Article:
Warning Signs Your Magnesium, Potassium And Calcium Levels Are Off And How To Fix It!

Electrolytes are essential for us to be able to live, and all higher forms of life on this planet need them to survive. They have many important functions in the body, such as:

Magnesium is very important for our body, as it helps in muscle contraction, lowers anxiety, supports proper heart rhythm, assists the function of the nerves, helps digestion, promotes bone strength and building and balances the protein fluid.

Sodium is important because it assists the nerve signaling, muscle contractions, and maintains the fluid balance.

Calcium prevents blood clots, blood clotting, supports the forming and maintaining healthy the bones and teeth, and helps with muscle contraction and cell division.

Chloride is responsible for maintaining the fluid balance;

Potassium regulates the blood pressure, heart contractions and  promotes proper function of the muscles.

There can be many reasons for electrolyte imbalance, such as:

  • Unhealthy diet
  • Improper absorption of food nutrients
  • Chemotherapy treatments
  • Antibiotics use
  • Kidney damage or disease
  • Sickness
  • Medications
  • Hormonal imbalance

The most common symptoms of electrolyte imbalance are:

  • Insomnia
  • Restlessness;
  • Muscle aches, spasms, twitches, and weakness;
  • Fever;
  • Thirst;
  • Anxiety;
  • Fluctuations in weight and appetite;
  • Joint pain and numbness;
  • Irregular heartbeats or heart palpitations;
  • Irregular blood pressure;
  • Bones problems;
  • Frequent headaches;
  • Dizziness, especially when standing up suddenly;
  • Cramps, constipation, or diarrhea;
  • Fatigue (chronic fatigue symptom)
  • Difficulties concentrating and an overall confusion

If you experience any of these symptoms, immediately seek medical help and do some tests to estimate the electrolyte levels, test the blood and urine, do an EKG test to find the cause of the irregularities.

Electrolyte deficiency is diagnosed when they are outside the normal values, and are measured per liter of blood. Here are the normal levels:

  • Potassium: 5-5.3 mEq/L
  • Calcium: 5-5.5 mEq/L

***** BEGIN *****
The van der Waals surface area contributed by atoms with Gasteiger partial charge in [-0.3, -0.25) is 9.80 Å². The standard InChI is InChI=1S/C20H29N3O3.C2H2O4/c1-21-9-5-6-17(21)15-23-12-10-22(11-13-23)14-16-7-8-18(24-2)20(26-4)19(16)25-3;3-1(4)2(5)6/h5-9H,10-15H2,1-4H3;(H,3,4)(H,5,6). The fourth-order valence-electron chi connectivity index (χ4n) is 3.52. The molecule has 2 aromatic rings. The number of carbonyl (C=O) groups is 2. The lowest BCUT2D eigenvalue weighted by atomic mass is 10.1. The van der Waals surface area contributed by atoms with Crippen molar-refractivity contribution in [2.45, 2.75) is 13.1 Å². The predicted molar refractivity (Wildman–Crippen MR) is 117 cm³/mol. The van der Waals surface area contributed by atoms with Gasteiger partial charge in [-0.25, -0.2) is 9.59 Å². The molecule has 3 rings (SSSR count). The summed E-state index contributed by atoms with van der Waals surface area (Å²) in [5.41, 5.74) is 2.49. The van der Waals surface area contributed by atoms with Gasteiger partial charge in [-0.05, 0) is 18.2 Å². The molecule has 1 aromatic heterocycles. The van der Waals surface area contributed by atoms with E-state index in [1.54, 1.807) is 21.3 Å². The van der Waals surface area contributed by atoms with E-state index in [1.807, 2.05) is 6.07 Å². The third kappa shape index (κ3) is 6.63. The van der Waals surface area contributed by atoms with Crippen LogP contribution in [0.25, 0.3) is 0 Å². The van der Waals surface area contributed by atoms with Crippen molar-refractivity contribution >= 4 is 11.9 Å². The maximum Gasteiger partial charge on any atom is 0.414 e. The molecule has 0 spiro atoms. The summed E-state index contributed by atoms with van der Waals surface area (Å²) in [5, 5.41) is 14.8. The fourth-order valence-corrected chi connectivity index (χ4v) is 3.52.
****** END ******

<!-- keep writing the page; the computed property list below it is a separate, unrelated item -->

• Sodium: 136-145 mEq/L
  • Chloride: 97-107 mEq/L
  • Magnesium: 1.5-2.5 mEq/L

Confusion, dizziness, and irritability, are all symptoms of high sodium levels in the body. You may become weak and dizzy when you have very high sodium amount, and if you don’t treat this condition you may experience seizures, delirious states, and even fall into a coma.

Most often symptoms of reduced magnesium levels are anxiety and trouble with sleeping, which can also lead to tiredness, night sweats, difficulties to fall asleep, muscle spasms, and increased heartbeats.

Digestive problems show that you have irregular electrolyte levels, either low or high. This may lead to constipation, diarrhea, cramps, and hemorrhoids.

Heartbeat changes occur in case of too high potassium levels. If you have this condition you may develop hyperkalemia, which interferes with the normal signals from nerves and muscles, and leads to tingly, weak, or numb muscles.

If you have too high calcium levels, you may experience bone pain, vomiting, bone fractures, painful kidney stones, and constipation.

Muscle spasms may occur if you are dehydrated and have low magnesium and potassium levels.

Treatment of electrolyte imbalance

Drink enough water, because the balance of the electrolytes changes with the change of the amount of water in the body.

Adjust the diet by consuming more home-cooked meals, and avoiding processed, fried foods. Start eating more leafy greens, cabbage, avocados, squash, cruciferous vegetables, sweet potatoes, bananas, and broccoli. 

It is recommended to include coconut water, celery, cucumber, pineapple, watermelon, citrus fruits, kefir, yogurt, kiwi, bell peppers, carrots, to your diet to stay hydrated.

Check the medications you are taking, because the levels of electrolytes in the body may be affected by certain medications, such as diuretics, antibiotics, hormonal pills, cancer treatments, and blood pressure medications.

Monitor your sodium intake, especially if you consume processed and packaged foods. So, be sure to always look for the amount of sodium added, as they usually contain it in high amounts.

Hydrate the body after exercising by drinking lots of water, before, during and after exercising.
Supplements are the way to go, if you cannot regulate the levels of important nutrients in the body even after making dietary and lifestyle changes, you can consult your doctor and choose proper supplements.

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